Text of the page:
So, "What was it that Israel actually did??? How did they merit that kind of curse?" And, does the appropriateness of that punishment speak to the "inerrancy", "inspiration", or "wisdom", of Scripture?

No one - at all - is suggesting that all of what happened in Scripture is remotely "Moral", and that Israel's actions and laws should be imitated.

However, what theists DO argue, is:

NASB, 2 Timothy 3:16 - All Scripture is inspired by God and profitable for teaching, for reproof, for correction, for training in righteousness;

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    A very good explanation of prescriptive vs. descriptive interpretations. Just because the Bible describes something happening does not mean the Bible prescribes it happening.
    – Frank Luke
    Commented Jun 23, 2017 at 22:48
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    @FrankLuke - I stole your "prescriptive and descriptive" line, and put it in my answer... without asking, because I am jealous of you making things so much clearer than I can. Thanks! :D Commented Jun 23, 2017 at 22:57
  • That's what I get for going to seminary.
    – Frank Luke
    Commented Jun 24, 2017 at 3:15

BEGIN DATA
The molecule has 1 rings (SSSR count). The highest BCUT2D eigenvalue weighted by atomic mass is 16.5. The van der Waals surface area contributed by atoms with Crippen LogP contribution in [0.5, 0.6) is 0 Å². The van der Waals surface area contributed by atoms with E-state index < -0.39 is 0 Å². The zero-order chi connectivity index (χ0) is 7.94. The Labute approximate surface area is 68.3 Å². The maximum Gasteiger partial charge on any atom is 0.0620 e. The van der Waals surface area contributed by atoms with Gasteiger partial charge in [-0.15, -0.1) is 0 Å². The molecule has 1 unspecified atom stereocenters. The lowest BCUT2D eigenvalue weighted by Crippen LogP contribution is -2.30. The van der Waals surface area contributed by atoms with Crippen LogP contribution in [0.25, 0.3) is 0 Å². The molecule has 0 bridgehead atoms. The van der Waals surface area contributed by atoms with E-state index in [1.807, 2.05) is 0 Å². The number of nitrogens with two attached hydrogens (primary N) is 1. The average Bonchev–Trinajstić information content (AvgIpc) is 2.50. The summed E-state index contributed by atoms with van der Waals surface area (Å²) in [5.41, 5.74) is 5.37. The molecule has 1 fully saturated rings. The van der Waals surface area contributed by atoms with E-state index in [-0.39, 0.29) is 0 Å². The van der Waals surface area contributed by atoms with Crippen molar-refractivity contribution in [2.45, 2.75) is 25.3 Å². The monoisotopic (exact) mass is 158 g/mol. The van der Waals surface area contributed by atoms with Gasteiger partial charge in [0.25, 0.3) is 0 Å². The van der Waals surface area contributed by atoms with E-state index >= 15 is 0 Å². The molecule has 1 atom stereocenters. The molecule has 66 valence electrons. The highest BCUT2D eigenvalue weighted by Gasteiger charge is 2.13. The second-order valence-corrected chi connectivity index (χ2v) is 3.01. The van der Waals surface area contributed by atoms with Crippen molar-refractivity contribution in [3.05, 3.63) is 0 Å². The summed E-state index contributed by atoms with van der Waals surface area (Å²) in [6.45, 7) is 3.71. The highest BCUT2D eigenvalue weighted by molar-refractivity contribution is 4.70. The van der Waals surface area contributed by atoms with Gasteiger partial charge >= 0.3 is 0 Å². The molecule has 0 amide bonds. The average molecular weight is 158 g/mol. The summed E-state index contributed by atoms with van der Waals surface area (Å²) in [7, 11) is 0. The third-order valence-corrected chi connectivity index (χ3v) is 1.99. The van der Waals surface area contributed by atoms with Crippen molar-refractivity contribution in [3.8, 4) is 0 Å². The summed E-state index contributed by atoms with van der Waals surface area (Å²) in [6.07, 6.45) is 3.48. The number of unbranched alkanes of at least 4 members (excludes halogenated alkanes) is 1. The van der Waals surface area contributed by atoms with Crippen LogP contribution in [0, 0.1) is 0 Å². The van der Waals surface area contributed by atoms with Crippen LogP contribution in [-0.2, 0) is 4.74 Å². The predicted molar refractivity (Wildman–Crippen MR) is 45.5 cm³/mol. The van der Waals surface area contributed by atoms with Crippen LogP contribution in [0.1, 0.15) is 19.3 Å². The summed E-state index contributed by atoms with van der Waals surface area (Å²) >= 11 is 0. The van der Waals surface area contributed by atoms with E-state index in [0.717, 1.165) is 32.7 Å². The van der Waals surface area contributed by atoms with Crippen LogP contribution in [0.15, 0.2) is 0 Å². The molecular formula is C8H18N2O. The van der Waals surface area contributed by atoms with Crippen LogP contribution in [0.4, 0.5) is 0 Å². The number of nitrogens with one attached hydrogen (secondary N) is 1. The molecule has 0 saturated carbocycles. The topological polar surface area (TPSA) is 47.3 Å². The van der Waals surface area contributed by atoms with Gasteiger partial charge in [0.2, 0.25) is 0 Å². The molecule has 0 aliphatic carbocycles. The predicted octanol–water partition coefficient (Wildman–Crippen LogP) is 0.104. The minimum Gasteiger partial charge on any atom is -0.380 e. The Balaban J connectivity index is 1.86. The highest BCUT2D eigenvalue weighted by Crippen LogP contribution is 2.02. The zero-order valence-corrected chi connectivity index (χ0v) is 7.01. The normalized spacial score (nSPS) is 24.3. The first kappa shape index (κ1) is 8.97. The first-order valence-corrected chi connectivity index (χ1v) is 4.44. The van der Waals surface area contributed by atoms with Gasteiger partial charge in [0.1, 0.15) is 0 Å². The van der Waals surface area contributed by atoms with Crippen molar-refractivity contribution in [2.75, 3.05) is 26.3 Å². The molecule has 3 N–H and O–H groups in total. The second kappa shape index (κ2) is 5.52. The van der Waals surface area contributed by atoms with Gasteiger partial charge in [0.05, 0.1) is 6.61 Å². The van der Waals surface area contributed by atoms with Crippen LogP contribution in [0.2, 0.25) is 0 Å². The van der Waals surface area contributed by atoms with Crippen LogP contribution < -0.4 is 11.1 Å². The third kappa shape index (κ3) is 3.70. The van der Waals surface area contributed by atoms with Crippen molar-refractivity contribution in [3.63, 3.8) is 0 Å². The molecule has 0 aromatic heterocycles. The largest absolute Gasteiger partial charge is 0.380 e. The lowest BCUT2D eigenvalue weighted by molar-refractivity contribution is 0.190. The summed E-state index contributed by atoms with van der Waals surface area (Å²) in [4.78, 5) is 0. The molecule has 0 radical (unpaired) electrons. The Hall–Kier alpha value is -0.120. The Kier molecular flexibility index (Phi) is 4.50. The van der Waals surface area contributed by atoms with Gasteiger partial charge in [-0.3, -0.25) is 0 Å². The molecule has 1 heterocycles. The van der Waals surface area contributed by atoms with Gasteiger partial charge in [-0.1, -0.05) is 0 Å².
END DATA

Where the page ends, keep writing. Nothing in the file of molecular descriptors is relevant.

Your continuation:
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The doctrine of bible inerrancy has always been a source of hot dispute within Christanity. Conservative Christian scholars cannot agree on whether it is true, or if it is, what it's nature and scope is.

Contrawise, tools of interpretation such as "grammar" and "immediate context" are agreed by all scholars to be valid areas to pursue when attempting to correctly interpret something in the bible.

It is my view that bible inerrancy has nowhere near the universal acclaim that other proposed rules of interpretation have, such as grammar and context. Therefore, liberal Christians and non-Christians have full rational warrant to dismiss bible inerrancy as a possible hermeneutic.

If this is reasonable, then the fact that a Christian can truthfully say "your interpretation contradicts other parts of the bible!" or "your interpretation would require that the bible author made a mistake!" will not be sufficient, without more, to intellectually obligate the interpreter to think her understanding of the passage was false.